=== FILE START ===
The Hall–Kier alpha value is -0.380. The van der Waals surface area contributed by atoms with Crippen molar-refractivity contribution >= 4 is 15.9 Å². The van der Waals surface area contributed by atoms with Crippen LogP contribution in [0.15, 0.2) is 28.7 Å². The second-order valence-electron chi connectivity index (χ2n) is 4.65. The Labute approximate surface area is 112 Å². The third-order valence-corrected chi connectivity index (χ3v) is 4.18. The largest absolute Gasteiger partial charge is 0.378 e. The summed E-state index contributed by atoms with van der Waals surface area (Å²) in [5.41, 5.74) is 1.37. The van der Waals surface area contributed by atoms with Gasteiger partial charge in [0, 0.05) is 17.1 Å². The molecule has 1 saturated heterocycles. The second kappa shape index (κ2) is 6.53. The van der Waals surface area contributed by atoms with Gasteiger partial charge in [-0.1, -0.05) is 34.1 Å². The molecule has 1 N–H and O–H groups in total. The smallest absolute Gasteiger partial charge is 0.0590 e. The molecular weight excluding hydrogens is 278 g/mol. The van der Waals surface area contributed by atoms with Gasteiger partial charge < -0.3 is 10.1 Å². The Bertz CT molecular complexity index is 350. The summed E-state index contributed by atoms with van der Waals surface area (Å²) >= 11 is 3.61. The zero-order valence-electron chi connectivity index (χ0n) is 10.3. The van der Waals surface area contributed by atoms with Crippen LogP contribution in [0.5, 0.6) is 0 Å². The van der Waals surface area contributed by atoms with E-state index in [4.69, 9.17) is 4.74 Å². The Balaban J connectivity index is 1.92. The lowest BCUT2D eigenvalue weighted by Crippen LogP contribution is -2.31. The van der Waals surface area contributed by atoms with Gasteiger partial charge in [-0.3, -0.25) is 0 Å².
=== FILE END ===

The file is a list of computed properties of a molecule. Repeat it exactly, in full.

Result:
The Hall–Kier alpha value is -0.380. The van der Waals surface area contributed by atoms with Crippen molar-refractivity contribution >= 4 is 15.9 Å². The van der Waals surface area contributed by atoms with Crippen LogP contribution in [0.15, 0.2) is 28.7 Å². The second-order valence-electron chi connectivity index (χ2n) is 4.65. The Labute approximate surface area is 112 Å². The third-order valence-corrected chi connectivity index (χ3v) is 4.18. The largest absolute Gasteiger partial charge is 0.378 e. The summed E-state index contributed by atoms with van der Waals surface area (Å²) in [5.41, 5.74) is 1.37. The van der Waals surface area contributed by atoms with Gasteiger partial charge in [0, 0.05) is 17.1 Å². The molecule has 1 saturated heterocycles. The second kappa shape index (κ2) is 6.53. The van der Waals surface area contributed by atoms with Gasteiger partial charge in [-0.1, -0.05) is 34.1 Å². The molecule has 1 N–H and O–H groups in total. The smallest absolute Gasteiger partial charge is 0.0590 e. The molecular weight excluding hydrogens is 278 g/mol. The van der Waals surface area contributed by atoms with Gasteiger partial charge < -0.3 is 10.1 Å². The Bertz CT molecular complexity index is 350. The summed E-state index contributed by atoms with van der Waals surface area (Å²) >= 11 is 3.61. The zero-order valence-electron chi connectivity index (χ0n) is 10.3. The van der Waals surface area contributed by atoms with Crippen LogP contribution in [0.5, 0.6) is 0 Å². The van der Waals surface area contributed by atoms with E-state index in [4.69, 9.17) is 4.74 Å². The Balaban J connectivity index is 1.92. The lowest BCUT2D eigenvalue weighted by Crippen LogP contribution is -2.31. The van der Waals surface area contributed by atoms with Gasteiger partial charge in [-0.3, -0.25) is 0 Å².